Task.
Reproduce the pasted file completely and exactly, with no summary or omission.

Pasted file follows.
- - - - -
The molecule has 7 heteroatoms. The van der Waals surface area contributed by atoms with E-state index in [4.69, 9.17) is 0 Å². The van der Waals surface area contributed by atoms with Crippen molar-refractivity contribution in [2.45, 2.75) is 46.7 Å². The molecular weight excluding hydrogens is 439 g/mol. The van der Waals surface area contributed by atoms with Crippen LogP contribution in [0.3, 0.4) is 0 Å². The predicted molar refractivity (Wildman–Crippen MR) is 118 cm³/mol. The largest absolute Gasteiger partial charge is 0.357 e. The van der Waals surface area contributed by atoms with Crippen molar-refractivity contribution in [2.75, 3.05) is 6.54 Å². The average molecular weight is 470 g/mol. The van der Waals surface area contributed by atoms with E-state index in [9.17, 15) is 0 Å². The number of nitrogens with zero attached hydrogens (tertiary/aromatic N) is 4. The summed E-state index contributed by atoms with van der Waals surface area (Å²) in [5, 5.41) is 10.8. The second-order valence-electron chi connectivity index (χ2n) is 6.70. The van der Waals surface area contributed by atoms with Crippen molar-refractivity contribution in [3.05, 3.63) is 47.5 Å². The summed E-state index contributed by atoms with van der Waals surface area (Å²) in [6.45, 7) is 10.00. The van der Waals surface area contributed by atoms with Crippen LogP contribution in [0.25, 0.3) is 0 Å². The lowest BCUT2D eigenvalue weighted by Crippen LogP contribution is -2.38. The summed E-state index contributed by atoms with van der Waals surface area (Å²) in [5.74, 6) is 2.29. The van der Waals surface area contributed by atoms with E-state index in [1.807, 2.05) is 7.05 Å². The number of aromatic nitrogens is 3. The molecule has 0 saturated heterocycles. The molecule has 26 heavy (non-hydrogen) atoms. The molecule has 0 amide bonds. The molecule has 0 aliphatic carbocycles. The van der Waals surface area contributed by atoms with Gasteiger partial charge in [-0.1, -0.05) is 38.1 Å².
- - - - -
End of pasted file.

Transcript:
The molecule has 7 heteroatoms. The van der Waals surface area contributed by atoms with E-state index in [4.69, 9.17) is 0 Å². The van der Waals surface area contributed by atoms with Crippen molar-refractivity contribution in [2.45, 2.75) is 46.7 Å². The molecular weight excluding hydrogens is 439 g/mol. The van der Waals surface area contributed by atoms with Crippen LogP contribution in [0.3, 0.4) is 0 Å². The predicted molar refractivity (Wildman–Crippen MR) is 118 cm³/mol. The largest absolute Gasteiger partial charge is 0.357 e. The van der Waals surface area contributed by atoms with Crippen molar-refractivity contribution in [2.75, 3.05) is 6.54 Å². The average molecular weight is 470 g/mol. The van der Waals surface area contributed by atoms with E-state index in [9.17, 15) is 0 Å². The number of nitrogens with zero attached hydrogens (tertiary/aromatic N) is 4. The summed E-state index contributed by atoms with van der Waals surface area (Å²) in [5, 5.41) is 10.8. The second-order valence-electron chi connectivity index (χ2n) is 6.70. The van der Waals surface area contributed by atoms with Crippen molar-refractivity contribution in [3.05, 3.63) is 47.5 Å². The summed E-state index contributed by atoms with van der Waals surface area (Å²) in [6.45, 7) is 10.00. The van der Waals surface area contributed by atoms with Crippen LogP contribution in [0.25, 0.3) is 0 Å². The lowest BCUT2D eigenvalue weighted by Crippen LogP contribution is -2.38. The summed E-state index contributed by atoms with van der Waals surface area (Å²) in [5.74, 6) is 2.29. The van der Waals surface area contributed by atoms with E-state index in [1.807, 2.05) is 7.05 Å². The number of aromatic nitrogens is 3. The molecule has 0 saturated heterocycles. The molecule has 26 heavy (non-hydrogen) atoms. The molecule has 0 amide bonds. The molecule has 0 aliphatic carbocycles. The van der Waals surface area contributed by atoms with Gasteiger partial charge in [-0.1, -0.05) is 38.1 Å².